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Thursday, April 6, 2017


The dollar index got a boost in the morning yesterday from ADP forecasting a wildly good private sector estimate (263,000) and in the afternoon, the Fed minutes affirming two more hikes this year plus contracting the balance sheet perhaps as early as year-end, which should boost yields. The index spiked to the highest this week. Nothing negative here for the dollar, and yet despite all this good news, the dollar index closed near the low and lower than the open. The dollar index spiked upward overnight but is down again this morning.

The 10-year note yield chart is a little different. We got a high of 2.382% on the Fed minutes, but that dissipated and closed down at 2.352%, about where it was the day before. The WSJ’s excellent bond market reporters writes “The bond market’s recovery suggests that the balance sheet topic hasn’t generated much anxiety among bond investors.” This is nothing short of amazing. The Fed has $4.5 trillion to unload, a vast sum. And the bond boys remain unimpressed. It must be the “show me” attitude. They will believe it when they see it.

In the US

The ISM nonmanufacturing index fell to 55.2 in March from 57.6 in Feb and vs. a forecast of 57. To be fair, Feb had been the highest since Oct 2015 and the March data extends expansion for 87 months in a row. The activity component fell to 58.9, new orders fell to 58.9 and most interesting for payrolls tomorrow, the employment index fell to 51.6.

 Also in the US, ADP forecast the private sector component of Friday’s payrolls at 263,000 in March, far more than other forecasts. Bloomberg has a normal-seeming 180,000. March weather was exceptionally bad and should have cut into job growth. It’s unrealistic to expect a replay of Jan 238,000) or Feb (235,000).

In the Eurozone

ECB chief Draghi poured cold water on the taper idea (again), saying “I do not see cause to deviate from the indications we have been consistently providing in the introductory statement to our press conferences. We have not yet seen sufficient evidence to materially alter our assessment of the inflation outlook -- which remains conditional on a very substantial degree of monetary accommodation.” The euro obediently fell from 1.0679 to 1.0627 in the 3 am hour. It didn’t stay down for long, but jawboning certainly works.

In Germany

Factory orders rose 3.4% in Feb but against a forecast of 4%. Jan had been a decline of 6.8% (revised), so it’s something. Orders are still up 4.3% y/y. Bloomberg reports domestic demand gets the credit, up 8.1%, while export orders had no growth.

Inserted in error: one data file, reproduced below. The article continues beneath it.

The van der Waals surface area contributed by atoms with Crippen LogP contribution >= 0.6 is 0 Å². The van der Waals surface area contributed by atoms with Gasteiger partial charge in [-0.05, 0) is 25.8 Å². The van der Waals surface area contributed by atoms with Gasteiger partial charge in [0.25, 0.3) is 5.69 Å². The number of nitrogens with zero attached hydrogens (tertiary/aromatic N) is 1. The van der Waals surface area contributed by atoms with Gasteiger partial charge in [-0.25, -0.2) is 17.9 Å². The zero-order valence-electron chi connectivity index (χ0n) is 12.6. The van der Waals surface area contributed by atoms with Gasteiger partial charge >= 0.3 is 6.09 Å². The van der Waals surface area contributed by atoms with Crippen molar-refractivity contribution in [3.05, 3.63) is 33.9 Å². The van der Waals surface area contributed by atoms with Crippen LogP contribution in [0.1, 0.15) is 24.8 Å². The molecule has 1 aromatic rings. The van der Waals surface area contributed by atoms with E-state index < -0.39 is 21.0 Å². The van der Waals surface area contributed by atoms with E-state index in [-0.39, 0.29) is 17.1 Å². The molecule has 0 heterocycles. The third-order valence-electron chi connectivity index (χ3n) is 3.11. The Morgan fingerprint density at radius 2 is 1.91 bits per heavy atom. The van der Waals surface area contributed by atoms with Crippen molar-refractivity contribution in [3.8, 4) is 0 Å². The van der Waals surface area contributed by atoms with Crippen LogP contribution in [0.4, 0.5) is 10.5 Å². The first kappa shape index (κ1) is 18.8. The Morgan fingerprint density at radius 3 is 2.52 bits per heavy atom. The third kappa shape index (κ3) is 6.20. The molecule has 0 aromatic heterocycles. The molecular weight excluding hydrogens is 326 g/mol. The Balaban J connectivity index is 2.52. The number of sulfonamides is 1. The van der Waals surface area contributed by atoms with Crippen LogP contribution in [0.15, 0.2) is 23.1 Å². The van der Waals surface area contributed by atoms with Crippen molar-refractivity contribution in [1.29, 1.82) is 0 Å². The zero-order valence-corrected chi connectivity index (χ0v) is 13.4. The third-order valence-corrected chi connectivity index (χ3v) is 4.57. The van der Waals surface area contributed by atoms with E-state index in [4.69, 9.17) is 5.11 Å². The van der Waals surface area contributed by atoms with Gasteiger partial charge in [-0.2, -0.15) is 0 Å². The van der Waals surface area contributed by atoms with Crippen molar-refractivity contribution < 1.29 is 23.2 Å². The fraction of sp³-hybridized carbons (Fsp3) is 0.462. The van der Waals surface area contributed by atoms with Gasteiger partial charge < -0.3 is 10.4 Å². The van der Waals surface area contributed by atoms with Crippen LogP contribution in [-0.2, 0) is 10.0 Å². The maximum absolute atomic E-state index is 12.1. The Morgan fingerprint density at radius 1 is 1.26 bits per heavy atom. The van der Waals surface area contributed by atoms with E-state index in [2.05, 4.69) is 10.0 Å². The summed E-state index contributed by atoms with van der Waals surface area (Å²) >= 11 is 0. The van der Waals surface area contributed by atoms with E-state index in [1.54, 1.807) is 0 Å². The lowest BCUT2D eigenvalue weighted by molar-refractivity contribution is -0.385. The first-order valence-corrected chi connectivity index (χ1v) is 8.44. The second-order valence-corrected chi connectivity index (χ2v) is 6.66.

The euro remains range-bound despite big data releases all week. The range is a little wider than yesterday, with the 3 am Asian-to-Europe handoff today at a new low of 1.0627 after the 3 am handoff yesterday at 1.0690. The new low in the 3am hour was caused by Draghi jawboning. He said there is not sufficient evidence (inflation) to change policy—i.e., no tapering and please stop talking about it. The net result is a moribund market and that itself is an indicator.

Notice that the Bollinger bands (two standard deviations around the 20-day moving average) are contracting. We have had five days of meandering ranginess and that’s enough to influence a 20-day measure. Contraction in the band often ends with a breakout. We keep trying to make the case that it will be an upside breakout but it’s getting to be an expensive theory.


There’s a world of meaning in a single sentence in the Fed minutes. “Most participants anticipated that gradual increases in the federal funds rate would continue and judged that a change to the committee’s reinvestment policy would likely be appropriate later this year.” The first meaning resides in the word “gradual.” Traders don’t want to hear gradual. They want to hear “full steam ahead and damn the torpedoes.” The Fed hardly ever delivers that one. And what does “gradual” mean? Given the near-promise of two more hikes this year, probably only that May is off the table.

Sure enough, the CME FedWatch tool shows the probability of a hike in May falling back from 5.3% to 4.3% (as of 8 pm last evening). The probability of a June hike rose to 63.4% from 58.9%.

Secondly, the “reinvestment” policy is a fancy way of saying “shrink the balance sheet.” The minutes say “Many participants emphasized that reducing the size of the balance sheet should be conducted in a passive and predictable manner.” This means letting maturing paper go un-replaced. Both Treasuries and mortgage securities will be treated the same. Afterwards, NY Fed chief Dudley told Bloomberg that while the committee still favors three hikes this year, it could start normalizing the balance sheet by year -end or early 2018, and normalization is “a substitute for short-term rate hikes.” Then the Fed could pause in actual hiking.

This scenario has been around for a while, ever since the Fed stopped buying bonds in 2014 but continued to reinvest cash from maturing issues in new auctions. It’s the reinvestment that has kept yields artificially low for so long. With the Fed going away, yields have to rise to attract new investors.

Here’s the problem we face today in looking at the dollar: the economy is not exactly on fire, but it’s not too bad and certainly not pointing to recession. Hope still springs on stimulus from tax reform and infrastructure—to the extent that when House Speaker Ryan said the Congress and White House are not on the same page on tax reform, various markets moved more than on the Fed minutes, especially equities. And the Fed had expressed worries about overvaluation in equities, too.